Source: U.S. Department of the Interior, National Park Service, and the U.S. Department of Transportation, Federal Highway Administration, 2012
From the introduction:
In visiting the 49 places listed in the National Register for their association with the modern civil rights movement, as well as the Selma-to-Montgomery March route–a Department of Transportation designated “All-American Road” and a National Park Service designated National Historic Trail–two things will be apparent. First, although they had white supporters and sympathizers, the modern civil rights movement was designed, led, organized, and manned by African Americans, who placed themselves and their families on the front lines in the struggle for freedom. Their heroism was brought home to every American through newspaper, and later, television reports as their peaceful marches and demonstrations were violently attacked by law enforcement officers armed with batons, bullwhips, fire hoses, police dogs, and mass arrests. The second characteristic of the movement is that it was not monolithic, led by one or two men. Rather it was a dispersed, grass-roots campaign that attacked segregation in many different places using many different tactics. On this itinerary you will learn about the people and places associated with one of the most important chapters in our history.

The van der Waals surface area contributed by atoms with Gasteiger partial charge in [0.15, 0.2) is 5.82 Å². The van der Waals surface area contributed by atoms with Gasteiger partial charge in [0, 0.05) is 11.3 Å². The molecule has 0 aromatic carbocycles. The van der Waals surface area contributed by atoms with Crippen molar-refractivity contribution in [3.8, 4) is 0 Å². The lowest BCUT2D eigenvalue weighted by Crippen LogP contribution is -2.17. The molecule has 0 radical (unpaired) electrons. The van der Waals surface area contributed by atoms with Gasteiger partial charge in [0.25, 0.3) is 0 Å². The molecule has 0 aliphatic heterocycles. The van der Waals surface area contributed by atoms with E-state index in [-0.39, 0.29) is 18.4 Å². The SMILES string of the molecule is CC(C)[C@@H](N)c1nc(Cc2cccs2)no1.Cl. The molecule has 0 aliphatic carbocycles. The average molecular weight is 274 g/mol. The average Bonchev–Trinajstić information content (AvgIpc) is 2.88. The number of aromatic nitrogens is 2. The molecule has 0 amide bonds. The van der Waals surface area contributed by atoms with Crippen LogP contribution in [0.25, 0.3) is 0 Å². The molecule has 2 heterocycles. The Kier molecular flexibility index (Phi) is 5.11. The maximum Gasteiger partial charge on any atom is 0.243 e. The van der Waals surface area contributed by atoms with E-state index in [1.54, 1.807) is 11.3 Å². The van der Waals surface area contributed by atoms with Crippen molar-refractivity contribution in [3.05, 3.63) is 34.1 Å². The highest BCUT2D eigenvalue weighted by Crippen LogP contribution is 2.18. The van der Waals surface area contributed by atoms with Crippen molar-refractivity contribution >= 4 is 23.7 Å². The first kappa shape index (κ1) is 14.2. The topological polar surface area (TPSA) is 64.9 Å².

The properties included in the itinerary are related to the modern civil rights movement, that is, with a few exceptions, the events of the post-World War II period, and especially the 1950s and 1960s. The focus of the itinerary is the African American freedom struggle, and does not include the attempts of other minority groups, such as Asians, Hispanics, or Native Americans, to obtain equality. The list of properties included in the itinerary does not represent all of the sites important in the civil rights movement; a number of these places have yet to be recognized by National Register listing. The 49 properties have been nominated by the States and listed in the National Register over the years, and do not represent a systematic effort to survey, identify, and list all important civil rights sites in the National Register.Visitors may be interested in Historic Hotels of America, a program of the National Trust for Historic Preservation, located near the places featured in this itinerary, including Boone Tavern Hall of Berea College.
This travel itinerary was prepared as a cooperative project between the U.S. Department of the Interior, National Park Service, and the U.S. Department of Transportation, Federal Highway Administration. Both agencies have formally recognized the historic significance of the Selma-to-Montgomery march of 1965. Congress has designated, and the National Park Service administers, the Selma-to-Montgomery National Historic Trail based on the route’s national significance in American history. The Federal Highway Administration has designated the march route as an All-American Road.
– The Need For Change
– The Players
– The Strategy
– The Cost
– The Prize